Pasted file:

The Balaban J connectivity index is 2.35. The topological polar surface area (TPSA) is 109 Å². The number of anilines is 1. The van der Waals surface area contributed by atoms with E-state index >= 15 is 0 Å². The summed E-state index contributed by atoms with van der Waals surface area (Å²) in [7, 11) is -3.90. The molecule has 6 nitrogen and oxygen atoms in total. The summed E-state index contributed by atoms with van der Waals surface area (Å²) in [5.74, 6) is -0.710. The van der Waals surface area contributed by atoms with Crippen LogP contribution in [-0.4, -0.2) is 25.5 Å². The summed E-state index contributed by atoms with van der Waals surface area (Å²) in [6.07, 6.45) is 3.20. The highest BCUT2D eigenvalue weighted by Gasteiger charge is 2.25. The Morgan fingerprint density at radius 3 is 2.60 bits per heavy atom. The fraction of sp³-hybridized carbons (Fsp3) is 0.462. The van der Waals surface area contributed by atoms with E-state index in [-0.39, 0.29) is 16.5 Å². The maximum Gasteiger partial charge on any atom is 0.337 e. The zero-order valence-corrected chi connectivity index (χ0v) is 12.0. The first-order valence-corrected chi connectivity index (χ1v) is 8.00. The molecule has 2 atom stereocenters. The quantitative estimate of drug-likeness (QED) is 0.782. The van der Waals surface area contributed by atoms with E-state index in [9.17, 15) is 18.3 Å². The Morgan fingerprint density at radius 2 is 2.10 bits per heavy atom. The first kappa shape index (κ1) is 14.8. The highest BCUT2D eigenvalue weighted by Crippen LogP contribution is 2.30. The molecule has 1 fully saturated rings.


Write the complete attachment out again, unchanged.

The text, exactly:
The Balaban J connectivity index is 2.35. The topological polar surface area (TPSA) is 109 Å². The number of anilines is 1. The van der Waals surface area contributed by atoms with E-state index >= 15 is 0 Å². The summed E-state index contributed by atoms with van der Waals surface area (Å²) in [7, 11) is -3.90. The molecule has 6 nitrogen and oxygen atoms in total. The summed E-state index contributed by atoms with van der Waals surface area (Å²) in [5.74, 6) is -0.710. The van der Waals surface area contributed by atoms with Crippen LogP contribution in [-0.4, -0.2) is 25.5 Å². The summed E-state index contributed by atoms with van der Waals surface area (Å²) in [6.07, 6.45) is 3.20. The highest BCUT2D eigenvalue weighted by Gasteiger charge is 2.25. The Morgan fingerprint density at radius 3 is 2.60 bits per heavy atom. The fraction of sp³-hybridized carbons (Fsp3) is 0.462. The van der Waals surface area contributed by atoms with E-state index in [-0.39, 0.29) is 16.5 Å². The maximum Gasteiger partial charge on any atom is 0.337 e. The zero-order valence-corrected chi connectivity index (χ0v) is 12.0. The first-order valence-corrected chi connectivity index (χ1v) is 8.00. The molecule has 2 atom stereocenters. The quantitative estimate of drug-likeness (QED) is 0.782. The van der Waals surface area contributed by atoms with E-state index in [9.17, 15) is 18.3 Å². The Morgan fingerprint density at radius 2 is 2.10 bits per heavy atom. The first kappa shape index (κ1) is 14.8. The highest BCUT2D eigenvalue weighted by Crippen LogP contribution is 2.30. The molecule has 1 fully saturated rings.